Therefore it was important that any recommendations represented sustainable change; they had to be practical and easy to integrate into a busy organisation. For example, integrating evaluation with project management from the very beginning of an activity makes it more likely to be completed and aligned with the aims of the work. In this way evaluation becomes part of the day-to-day and is less likely to be postponed when the demands of delivering projects are at their most challenging (Rickey et al., 2011).
As well as a wide range of diverse activities to consider, there are also different types of impact, and they require different types of evaluation. The potential timescale for impact includes the period before the event, during the event itself, immediately afterwards and even some time in the future after the event; extended impact can encompass all impacts that result from a specific cultural experience over the remainder of the participant’s lifetime (Carnwath & Brown, 2014, p. 16).
“The social impacts of the arts are those effects which are sustained beyond actual arts experiences, and have resonance with the life activities and processes of individuals.” (Reeves, 2002)
Arguably, it is these long-term impacts that are most important but they are also challenging to capture, requiring a conscious effort to plan for this reflection after the event, when participants may be difficult to make contact with and the delivery team has already moved on to the next thing. Producing an annual evaluation plan can help to ensure a proportion of long-term evaluation is carried out, and that project planning includes maintaining contact with participants.
Findings and recommendations from the interviews were shared during a participatory workshop, using anonymised statements from interviews to provoke further reflection and new understanding. Despite the diversity in programmes delivered by each of the Project Managers, they found value in discussing each other’s evaluation methods, experiences and challenges, and a central repository was created containing the internal evaluation materials gathered during the course of the residency. In addition, another repository was created containing useful external resources from the research component of the project, such as toolkits for impact evaluation, online databases and examples of materials from other organisations. Both repositories are owned by the Project Management team and will continue to grow and remain relevant through the addition of new materials over time. The workshop was also an opportunity to share how much other LSO departments, such as Marketing and Development, valued access to materials providing evidence of impact and documenting the outcomes of programmes. There are now plans for these to be made more accessible across the organisation.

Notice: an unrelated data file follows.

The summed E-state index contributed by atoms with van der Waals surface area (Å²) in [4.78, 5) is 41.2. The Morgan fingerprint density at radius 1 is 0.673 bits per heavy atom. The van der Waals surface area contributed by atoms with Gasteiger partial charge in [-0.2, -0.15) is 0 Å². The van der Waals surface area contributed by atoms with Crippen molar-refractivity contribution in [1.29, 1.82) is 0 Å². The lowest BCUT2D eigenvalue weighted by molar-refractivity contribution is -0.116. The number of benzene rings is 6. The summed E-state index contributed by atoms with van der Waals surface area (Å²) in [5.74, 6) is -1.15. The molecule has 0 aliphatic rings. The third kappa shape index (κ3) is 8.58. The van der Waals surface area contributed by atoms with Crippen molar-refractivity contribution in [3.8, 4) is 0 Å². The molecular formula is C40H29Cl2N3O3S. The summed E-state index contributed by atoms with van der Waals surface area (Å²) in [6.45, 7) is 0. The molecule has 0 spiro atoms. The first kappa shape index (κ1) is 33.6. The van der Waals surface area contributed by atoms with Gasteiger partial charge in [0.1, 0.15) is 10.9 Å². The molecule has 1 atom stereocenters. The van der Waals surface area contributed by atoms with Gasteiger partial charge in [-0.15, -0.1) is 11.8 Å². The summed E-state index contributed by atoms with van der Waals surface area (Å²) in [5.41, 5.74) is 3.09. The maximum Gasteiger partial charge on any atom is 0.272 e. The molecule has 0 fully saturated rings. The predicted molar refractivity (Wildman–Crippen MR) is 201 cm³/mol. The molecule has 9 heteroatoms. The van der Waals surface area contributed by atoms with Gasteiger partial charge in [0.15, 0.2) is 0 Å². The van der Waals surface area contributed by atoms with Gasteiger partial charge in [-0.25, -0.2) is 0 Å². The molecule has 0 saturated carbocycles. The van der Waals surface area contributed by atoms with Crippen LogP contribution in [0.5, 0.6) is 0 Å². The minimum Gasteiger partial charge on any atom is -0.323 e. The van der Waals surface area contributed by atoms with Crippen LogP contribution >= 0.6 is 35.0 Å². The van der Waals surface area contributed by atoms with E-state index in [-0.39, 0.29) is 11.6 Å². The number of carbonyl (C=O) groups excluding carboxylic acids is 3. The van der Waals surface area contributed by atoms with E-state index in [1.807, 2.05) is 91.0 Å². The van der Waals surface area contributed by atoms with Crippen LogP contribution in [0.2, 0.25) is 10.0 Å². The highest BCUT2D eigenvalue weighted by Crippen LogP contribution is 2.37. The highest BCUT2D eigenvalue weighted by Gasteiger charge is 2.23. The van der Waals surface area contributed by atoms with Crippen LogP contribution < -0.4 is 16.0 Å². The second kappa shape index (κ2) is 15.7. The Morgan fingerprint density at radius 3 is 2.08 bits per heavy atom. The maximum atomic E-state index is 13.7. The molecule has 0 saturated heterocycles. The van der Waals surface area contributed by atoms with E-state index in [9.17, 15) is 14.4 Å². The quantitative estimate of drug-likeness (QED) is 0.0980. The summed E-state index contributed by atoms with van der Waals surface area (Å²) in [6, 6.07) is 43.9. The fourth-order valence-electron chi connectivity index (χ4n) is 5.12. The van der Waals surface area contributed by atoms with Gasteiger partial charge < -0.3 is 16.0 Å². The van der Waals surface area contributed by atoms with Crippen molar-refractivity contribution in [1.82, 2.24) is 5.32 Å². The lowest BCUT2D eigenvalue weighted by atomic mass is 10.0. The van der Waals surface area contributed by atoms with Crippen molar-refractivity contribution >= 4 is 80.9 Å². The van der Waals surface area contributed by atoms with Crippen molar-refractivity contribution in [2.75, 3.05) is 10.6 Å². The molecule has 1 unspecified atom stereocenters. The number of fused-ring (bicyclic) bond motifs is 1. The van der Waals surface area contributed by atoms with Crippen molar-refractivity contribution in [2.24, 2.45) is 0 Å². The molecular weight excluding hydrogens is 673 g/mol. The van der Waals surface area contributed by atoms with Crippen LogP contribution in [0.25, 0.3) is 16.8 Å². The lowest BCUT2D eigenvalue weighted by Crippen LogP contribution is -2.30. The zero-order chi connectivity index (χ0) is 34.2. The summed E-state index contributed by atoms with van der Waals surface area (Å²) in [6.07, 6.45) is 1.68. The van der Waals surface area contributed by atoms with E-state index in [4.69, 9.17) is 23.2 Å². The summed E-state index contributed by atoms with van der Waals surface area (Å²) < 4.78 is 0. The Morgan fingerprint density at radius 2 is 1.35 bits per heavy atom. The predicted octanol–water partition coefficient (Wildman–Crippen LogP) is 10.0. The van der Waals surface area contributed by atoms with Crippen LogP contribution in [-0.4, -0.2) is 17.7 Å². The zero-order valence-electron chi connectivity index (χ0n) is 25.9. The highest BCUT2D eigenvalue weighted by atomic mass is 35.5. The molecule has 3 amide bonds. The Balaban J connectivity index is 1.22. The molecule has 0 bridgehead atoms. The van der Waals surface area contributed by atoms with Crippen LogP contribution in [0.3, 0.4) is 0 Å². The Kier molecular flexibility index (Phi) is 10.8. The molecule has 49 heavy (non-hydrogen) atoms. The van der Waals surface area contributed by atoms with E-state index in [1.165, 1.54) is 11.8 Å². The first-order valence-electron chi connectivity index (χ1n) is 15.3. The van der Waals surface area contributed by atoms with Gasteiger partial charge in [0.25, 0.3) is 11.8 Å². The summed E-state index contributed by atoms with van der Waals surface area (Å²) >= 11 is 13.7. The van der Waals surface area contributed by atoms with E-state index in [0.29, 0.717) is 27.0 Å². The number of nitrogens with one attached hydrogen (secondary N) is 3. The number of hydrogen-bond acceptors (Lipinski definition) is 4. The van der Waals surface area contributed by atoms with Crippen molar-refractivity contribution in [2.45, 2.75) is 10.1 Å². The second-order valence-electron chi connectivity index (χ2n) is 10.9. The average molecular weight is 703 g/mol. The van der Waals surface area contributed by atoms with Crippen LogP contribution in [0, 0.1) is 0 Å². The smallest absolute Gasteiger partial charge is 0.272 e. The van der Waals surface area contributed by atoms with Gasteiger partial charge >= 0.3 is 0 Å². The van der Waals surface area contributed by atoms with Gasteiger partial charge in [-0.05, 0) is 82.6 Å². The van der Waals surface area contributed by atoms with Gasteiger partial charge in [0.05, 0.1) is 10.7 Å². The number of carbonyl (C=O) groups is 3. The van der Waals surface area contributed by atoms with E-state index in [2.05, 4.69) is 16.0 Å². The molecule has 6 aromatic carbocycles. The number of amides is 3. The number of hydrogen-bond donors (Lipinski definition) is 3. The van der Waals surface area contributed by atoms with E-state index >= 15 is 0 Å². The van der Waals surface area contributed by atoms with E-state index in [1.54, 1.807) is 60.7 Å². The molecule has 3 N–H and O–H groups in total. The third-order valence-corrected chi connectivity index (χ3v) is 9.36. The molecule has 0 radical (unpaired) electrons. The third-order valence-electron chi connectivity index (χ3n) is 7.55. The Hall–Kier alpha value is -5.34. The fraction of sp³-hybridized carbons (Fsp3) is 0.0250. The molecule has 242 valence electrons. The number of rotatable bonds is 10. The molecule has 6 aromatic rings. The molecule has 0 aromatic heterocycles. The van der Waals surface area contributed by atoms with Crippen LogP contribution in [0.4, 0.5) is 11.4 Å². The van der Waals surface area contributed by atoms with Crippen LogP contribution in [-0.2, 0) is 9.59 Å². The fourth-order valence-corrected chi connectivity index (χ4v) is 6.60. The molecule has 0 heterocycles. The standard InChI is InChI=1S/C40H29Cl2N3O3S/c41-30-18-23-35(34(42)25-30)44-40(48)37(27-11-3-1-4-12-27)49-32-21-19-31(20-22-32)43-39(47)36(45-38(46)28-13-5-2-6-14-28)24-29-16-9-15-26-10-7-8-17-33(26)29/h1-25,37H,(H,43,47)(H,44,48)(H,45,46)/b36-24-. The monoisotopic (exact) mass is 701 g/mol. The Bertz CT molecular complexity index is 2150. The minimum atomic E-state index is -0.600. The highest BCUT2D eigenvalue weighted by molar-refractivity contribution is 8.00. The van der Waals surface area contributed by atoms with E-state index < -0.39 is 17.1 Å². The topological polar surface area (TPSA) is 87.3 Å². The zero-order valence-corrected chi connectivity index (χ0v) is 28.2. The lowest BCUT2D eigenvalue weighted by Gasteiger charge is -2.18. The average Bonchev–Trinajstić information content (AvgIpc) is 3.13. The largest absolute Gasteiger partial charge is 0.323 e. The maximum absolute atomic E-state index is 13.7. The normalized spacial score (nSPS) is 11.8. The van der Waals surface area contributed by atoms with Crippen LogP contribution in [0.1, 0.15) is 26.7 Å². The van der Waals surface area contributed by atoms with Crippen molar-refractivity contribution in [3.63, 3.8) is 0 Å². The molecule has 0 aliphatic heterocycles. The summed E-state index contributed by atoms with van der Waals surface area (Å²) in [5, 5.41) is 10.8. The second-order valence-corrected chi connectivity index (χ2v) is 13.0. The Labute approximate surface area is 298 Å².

An important outcome of the residency has been the raised profile and increased understanding of evaluation across the Project Manager team. The interviews did not just provide data for analysis, they also enabled the Project Managers to make time to reflect on their current evaluation practice. Creating space for reflection encouraged creative ideas to be shared and documented, and many of the recommendations came directly from the team. As a research student coming to the end of four years working on a PhD thesis, being able to apply the research skills I have developed to a new challenge has given me the confidence to develop as an independent researcher. It was also immensely satisfying to be able to work with such a passionate organisation and help them to celebrate their work.
Arts Impact Assessment Project (2013) Arts Inform managed by Catherine Rose’s Office. (2013). Retrieved February 18, 2015, from http://www.arts-impact-measurement.co.uk/
Carnwath, J. D., & Brown, A. S. (2014). Understanding the value and impacts of cultural experiences. London.
Reeves, M. (2002). Measuring the economic and social impact of the arts : a review. London.
Rickey, B., Lumley, T., & Ógáin, E. N. (2011). A Journey to Greater Impact: Six charities that learned to measure better. New Philanthropy Capital.
 Reported by organisations participating in the Arts Impact Assessment Project (Arts Inform managed by Catherine Rose’s Office, 2013) http://www.arts-impact-measurement.co.uk/#/barriers/4580717978